What matters now is that UK organisations are long-sighted enough to seize the opportunity and get involved. The major investment funds mean we have a window in which to set the pace for what may well be the the make or break phase in the history of mobile communications. We have a long history in the UK of quality research that doesn't lead to commercialisation by home firms but picked up overseas. And with every economy now looking for the next big thing, the new technologies and markets that will shore up deficits and be an engine of long-term growth, 5G has the potential to be a precious commodity of the coming years.

Mobile phone masts. Photograph: Getty Images

Professor Rahim Tafazolli is the Director of the Centre for Communications Systems Research at the University of Surrey

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“Trembling, shaking / Oh, my heart is aching”: the EU out campaign song will give you chills

But not in a good way.

You know the story. Some old guys with vague dreams of empire want Britain to leave the European Union. They’ve been kicking up such a big fuss over the past few years that the government is letting the public decide.

And what is it that sways a largely politically indifferent electorate? Strikes hope in their hearts for a mildly less bureaucratic yet dangerously human rights-free future? An anthem, of course!

Originally by Carly You’re so Vain Simon, this is the song the Leave.EU campaign (Nigel Farage’s chosen group) has chosen. It is performed by the singer Antonia Suñer, for whom freedom from the technofederalists couldn’t come any suñer.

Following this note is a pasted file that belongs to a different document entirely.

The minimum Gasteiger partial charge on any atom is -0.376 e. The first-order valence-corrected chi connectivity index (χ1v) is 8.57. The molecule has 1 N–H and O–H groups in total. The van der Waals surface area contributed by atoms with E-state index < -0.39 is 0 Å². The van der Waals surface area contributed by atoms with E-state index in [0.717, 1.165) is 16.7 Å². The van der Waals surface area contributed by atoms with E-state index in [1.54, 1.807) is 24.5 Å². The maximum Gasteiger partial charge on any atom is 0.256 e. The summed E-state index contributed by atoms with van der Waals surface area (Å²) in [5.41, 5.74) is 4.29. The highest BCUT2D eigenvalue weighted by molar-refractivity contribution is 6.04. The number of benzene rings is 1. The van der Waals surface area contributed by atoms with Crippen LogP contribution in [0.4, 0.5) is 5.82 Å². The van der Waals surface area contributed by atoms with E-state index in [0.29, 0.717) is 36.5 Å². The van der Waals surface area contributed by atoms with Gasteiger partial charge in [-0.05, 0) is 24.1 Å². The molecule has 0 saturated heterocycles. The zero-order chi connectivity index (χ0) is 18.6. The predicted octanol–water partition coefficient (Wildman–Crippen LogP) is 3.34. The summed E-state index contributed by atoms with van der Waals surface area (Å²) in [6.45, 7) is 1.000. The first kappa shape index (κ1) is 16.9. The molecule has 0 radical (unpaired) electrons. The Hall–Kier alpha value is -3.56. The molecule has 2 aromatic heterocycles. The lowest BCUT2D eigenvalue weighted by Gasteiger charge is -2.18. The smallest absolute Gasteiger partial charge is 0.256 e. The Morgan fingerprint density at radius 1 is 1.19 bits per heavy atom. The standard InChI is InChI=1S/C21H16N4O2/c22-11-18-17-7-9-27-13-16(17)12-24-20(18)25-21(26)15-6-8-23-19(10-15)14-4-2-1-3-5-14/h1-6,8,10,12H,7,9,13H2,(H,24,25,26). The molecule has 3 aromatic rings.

Here are the lyrics, of which your mole has done a close reading. But essentially it’s just nature imagery with fascist undertones and some heartburn.

"Let the river run

"Let all the dreamers

"Wake the nation.

"Come, the new Jerusalem."

Don’t use a river metaphor in anything political, unless you actively want to evoke Enoch Powell. Also, Jerusalem? That’s a bit... strong, isn’t it? Heavy connotations of being a little bit too Englandy.

"Silver cities rise,

"The morning lights,

"The streets that meet them,

"And sirens call them on

"With a song."

Sirens and streets. Doesn’t sound like a wholly un-authoritarian view of the UK’s EU-free future to me.

"It’s asking for the taking,

"Trembling, shaking,

"Oh, my heart is aching."

A reference to the elderly nature of many of the UK’s eurosceptics, perhaps?

"We’re coming to the edge,

"Running on the water,

"Coming through the fog,

"Your sons and daughters."

I feel like this is something to do with the hosepipe ban.

"We the great and small,

"Stand on a star,

"And blaze a trail of desire,

"Through the dark’ning dawn."

Everyone will have to speak this kind of English in the new Jerusalem, m'lady, oft with shorten’d words which will leave you feeling cringéd.

"It’s asking for the taking.

"Come run with me now,

"The sky is the colour of blue,

"You’ve never even seen,

"In the eyes of your lover."

I think this means: no one has ever loved anyone with the same colour eyes as the EU flag.

I'm a mole, innit.